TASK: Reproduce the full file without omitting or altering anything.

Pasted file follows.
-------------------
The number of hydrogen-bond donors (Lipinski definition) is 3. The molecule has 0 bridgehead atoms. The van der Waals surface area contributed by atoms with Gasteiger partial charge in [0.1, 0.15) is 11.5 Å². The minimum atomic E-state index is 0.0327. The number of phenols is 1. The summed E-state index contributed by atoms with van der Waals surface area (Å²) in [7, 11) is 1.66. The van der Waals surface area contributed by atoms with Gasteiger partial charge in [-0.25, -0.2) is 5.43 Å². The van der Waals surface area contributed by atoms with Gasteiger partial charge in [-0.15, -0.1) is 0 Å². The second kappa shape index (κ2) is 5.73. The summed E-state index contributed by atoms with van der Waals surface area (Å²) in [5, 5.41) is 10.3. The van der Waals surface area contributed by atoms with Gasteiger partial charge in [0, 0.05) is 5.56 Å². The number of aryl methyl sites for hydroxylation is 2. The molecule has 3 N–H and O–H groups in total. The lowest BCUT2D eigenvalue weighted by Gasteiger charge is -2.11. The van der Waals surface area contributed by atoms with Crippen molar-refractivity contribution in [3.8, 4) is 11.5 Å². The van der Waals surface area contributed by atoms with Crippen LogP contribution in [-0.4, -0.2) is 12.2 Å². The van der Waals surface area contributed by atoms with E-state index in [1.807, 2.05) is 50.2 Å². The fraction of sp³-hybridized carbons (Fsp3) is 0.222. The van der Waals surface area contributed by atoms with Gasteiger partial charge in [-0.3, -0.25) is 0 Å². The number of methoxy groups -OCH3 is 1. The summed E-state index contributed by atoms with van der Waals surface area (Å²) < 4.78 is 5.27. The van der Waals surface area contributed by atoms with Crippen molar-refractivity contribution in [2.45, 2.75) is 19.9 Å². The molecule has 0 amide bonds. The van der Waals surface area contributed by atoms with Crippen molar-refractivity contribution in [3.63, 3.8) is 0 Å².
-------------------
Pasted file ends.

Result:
The number of hydrogen-bond donors (Lipinski definition) is 3. The molecule has 0 bridgehead atoms. The van der Waals surface area contributed by atoms with Gasteiger partial charge in [0.1, 0.15) is 11.5 Å². The minimum atomic E-state index is 0.0327. The number of phenols is 1. The summed E-state index contributed by atoms with van der Waals surface area (Å²) in [7, 11) is 1.66. The van der Waals surface area contributed by atoms with Gasteiger partial charge in [-0.25, -0.2) is 5.43 Å². The van der Waals surface area contributed by atoms with Gasteiger partial charge in [-0.15, -0.1) is 0 Å². The second kappa shape index (κ2) is 5.73. The summed E-state index contributed by atoms with van der Waals surface area (Å²) in [5, 5.41) is 10.3. The van der Waals surface area contributed by atoms with Gasteiger partial charge in [0, 0.05) is 5.56 Å². The number of aryl methyl sites for hydroxylation is 2. The molecule has 3 N–H and O–H groups in total. The lowest BCUT2D eigenvalue weighted by Gasteiger charge is -2.11. The van der Waals surface area contributed by atoms with Crippen molar-refractivity contribution in [3.8, 4) is 11.5 Å². The van der Waals surface area contributed by atoms with Crippen LogP contribution in [-0.4, -0.2) is 12.2 Å². The van der Waals surface area contributed by atoms with E-state index in [1.807, 2.05) is 50.2 Å². The fraction of sp³-hybridized carbons (Fsp3) is 0.222. The van der Waals surface area contributed by atoms with Gasteiger partial charge in [-0.3, -0.25) is 0 Å². The number of methoxy groups -OCH3 is 1. The summed E-state index contributed by atoms with van der Waals surface area (Å²) < 4.78 is 5.27. The van der Waals surface area contributed by atoms with Crippen molar-refractivity contribution in [2.45, 2.75) is 19.9 Å². The molecule has 0 amide bonds. The van der Waals surface area contributed by atoms with Crippen molar-refractivity contribution in [3.63, 3.8) is 0 Å².